01Mar
2017
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Diego and Roxy wearing sunglasses while promoting the Resting Paws car rally

Paws News March 2017

Is your pet overweight or obese?

According to an article published in the 2014 January/February Issue of Best Health (Obesity and your pet) 60 % of pets are overweight or obese. (http://www.besthealthmag.ca/best-you/pet-health/is-your-pet-at-risk-for-obesity/ )

This increases the risk for Type 2 Diabetes, cancer, digestive issues, difficulty with mobility, heart disease and quite possible premature death.

Unless the extra weight is caused by an illness (we will list the most common illnesses below), the weight gain is preventable. It generally is caused by over- feeding and not enough exercise. Canada’s 2011 Pet Wellness Report concluded that only 18% of pet owners feed their pets the recommended amount. If this extra food is not burned off with exercise it leads to overweight and obese pets.

When cats and dogs are at a healthy weight they should have an hourglass figure when viewed from above. You should also be able to feel the ribs when you touch your pets’ sides. If you can’t detect the ribs it might be time to speak to your veterinarian.

If your pet starts to gain weight and you are feeding him/her properly, a visit to the vet might be in order to rule out any illnesses.

Let’s take a look at what could cause weight-gain in your pet: (http://www.petmd.com/dog/nutrition/evr_multi_medical_causes_behind_weight_gain?page=2 )

Pregnancy:

Is the most obvious cause for weight-gain. Quite often pet owners are unaware their pet is pregnant until there is a litter of kittens or puppies. Keep in mind that if your pet is not spayed all it takes is a few minutes unattended in the backyard to get pregnant.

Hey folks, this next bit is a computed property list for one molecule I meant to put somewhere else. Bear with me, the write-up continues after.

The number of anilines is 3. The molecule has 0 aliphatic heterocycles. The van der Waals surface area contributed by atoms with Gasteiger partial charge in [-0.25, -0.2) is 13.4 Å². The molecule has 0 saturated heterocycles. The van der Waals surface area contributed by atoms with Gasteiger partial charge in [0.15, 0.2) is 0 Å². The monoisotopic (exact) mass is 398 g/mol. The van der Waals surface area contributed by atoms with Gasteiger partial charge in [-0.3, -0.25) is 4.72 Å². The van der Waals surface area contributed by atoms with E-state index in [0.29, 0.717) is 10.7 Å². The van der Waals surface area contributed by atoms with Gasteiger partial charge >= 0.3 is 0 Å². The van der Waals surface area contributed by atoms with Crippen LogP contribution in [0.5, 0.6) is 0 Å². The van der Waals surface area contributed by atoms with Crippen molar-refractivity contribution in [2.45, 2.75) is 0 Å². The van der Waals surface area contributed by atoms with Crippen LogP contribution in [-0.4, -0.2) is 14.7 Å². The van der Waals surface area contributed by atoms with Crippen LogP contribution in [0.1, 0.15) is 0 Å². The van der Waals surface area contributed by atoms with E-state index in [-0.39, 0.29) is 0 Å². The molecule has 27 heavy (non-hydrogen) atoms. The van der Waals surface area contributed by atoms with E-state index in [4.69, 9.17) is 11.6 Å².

Fluid Retention:

is a common side effect of heart disease. The visible symptom is an enlarged belly.

Tumors or diseases of the internal organs can also be the cause of fluid retention.

In cats, feline infectious peritonitis (FIP) is one of the main causes of abdominal fluid retention.

 

Prescription Drugs:

There are some prescription medications that can also lead to weight gain, especially if they are taken over a long period. If your pet is on any kind of medication and is also having a weight problem that you cannot control through simple food management and moderate exercise, you will need to consult with your veterinarian to see if the medication is related to the weight, and if a different medication or lower dose can prevent further weight gain.

 

Parasites:

Internal parasites, especially the type that lodge in the abdominal walls and intestines will often cause fluid to build up around the area of infestation, causing a potbellied appearance. This is often seen in young animals whose immune systems are not yet strong enough to resist the effects of parasitic infestation, and is more severe when there is a heavy load of internal parasites. Once parasites are diagnosed a course of parasiticides should take care of it.

Hypothyroidism: